But the name is applied to a woman at the marriage festival, before she is married, as well as after the ceremony.
2. A woman espoused, or contracted to be married. The case of Lewellyn, prince of Wales. Henry’s Hist. of Britain, B. iv. ch. i., sect. 2. [This is the true original sense of the word.]
BRIDERBED, n. [bride and bed.] The marriage bed.
BRIDECAKE, n. [bride and cake.] The cake which is made for the guests at a wedding; called, in the U. States, wedding cake.
BRIDECHAMBER, n. The nuptial apartment. Matthew 9:15.
BRIDEGROOM, n. A man newly married; or a man about to be married. The passage of Shakespeare cited by Johnson proves that the last definition is just.
As are those dulcet sounds in break of day,
That creep into the dreaming bridegroom’s ear,
And summon him to marriage.
BRIDEGROOM, n. [See Bridegroom.]
BRIDERMAID, n. [bride and maid.] A woman who attends on a bride at her wedding.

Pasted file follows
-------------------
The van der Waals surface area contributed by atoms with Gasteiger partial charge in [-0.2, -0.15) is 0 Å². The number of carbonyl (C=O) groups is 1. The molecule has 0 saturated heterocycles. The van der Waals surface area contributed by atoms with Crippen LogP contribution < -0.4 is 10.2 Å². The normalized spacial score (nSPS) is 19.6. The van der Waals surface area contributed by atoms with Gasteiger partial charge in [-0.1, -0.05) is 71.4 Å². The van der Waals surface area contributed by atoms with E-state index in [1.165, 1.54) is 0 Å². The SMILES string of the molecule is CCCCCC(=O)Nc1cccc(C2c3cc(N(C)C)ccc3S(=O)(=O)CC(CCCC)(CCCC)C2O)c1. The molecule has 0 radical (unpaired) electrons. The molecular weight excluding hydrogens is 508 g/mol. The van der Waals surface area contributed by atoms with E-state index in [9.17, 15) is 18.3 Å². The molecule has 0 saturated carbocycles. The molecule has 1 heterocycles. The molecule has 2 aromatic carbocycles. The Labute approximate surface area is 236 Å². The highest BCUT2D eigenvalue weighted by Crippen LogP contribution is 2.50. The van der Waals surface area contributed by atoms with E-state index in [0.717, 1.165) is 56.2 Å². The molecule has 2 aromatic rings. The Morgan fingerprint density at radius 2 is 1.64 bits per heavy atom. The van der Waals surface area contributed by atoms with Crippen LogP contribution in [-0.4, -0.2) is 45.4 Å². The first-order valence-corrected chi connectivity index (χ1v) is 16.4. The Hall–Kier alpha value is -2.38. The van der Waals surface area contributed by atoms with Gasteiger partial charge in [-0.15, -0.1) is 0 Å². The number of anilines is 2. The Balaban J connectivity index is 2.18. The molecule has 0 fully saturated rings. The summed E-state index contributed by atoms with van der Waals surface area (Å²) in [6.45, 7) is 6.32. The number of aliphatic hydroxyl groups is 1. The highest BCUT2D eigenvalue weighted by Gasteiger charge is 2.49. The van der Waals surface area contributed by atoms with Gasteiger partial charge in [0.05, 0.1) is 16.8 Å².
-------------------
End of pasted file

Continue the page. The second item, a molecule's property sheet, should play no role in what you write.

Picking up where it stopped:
BRIDEMAN, n. [bride and man.] A man who attends upon a bridegroom and bride at their marriage. I have generally heard these words pronounced bride’s man and bride’s maid.
BRIDESTAKE, n. A stake or post set in the ground to dance round.
BRIDEWELL, n. A house of correction, for the confinement of disorderly persons; so called from the palace built near St. Bride’s or Bridget’s well, in London, which was turned into a workhouse.
1. Any structure of wood, stone, brick, or iron, raised over a river, pond, or lake, for the passage of men and other animals. Among rude nations, bridges are sometimes formed of other materials; and sometimes they are formed of boats, or logs of wood lying on the water, fastened together, covered with planks, and called floating bridges. A bridge over a marsh is made of logs or other materials laid upon the surface of the earth.
Pendent or hanging bridges are not supported by posts, but by the peculiar structure of the frame, resting only on the abutments.
A draw bridge is one which is made with hinges, and may be raised or opened. Such bridges are constructed in fortifications, to hinder the passage of a ditch or moat; and over rivers, that the passage of vessels need not be interrupted.
A flying bridge is made of pontoons, light boats, hollow beams, empty casks or the like. They are made, as occasion requires, for the passage of armies.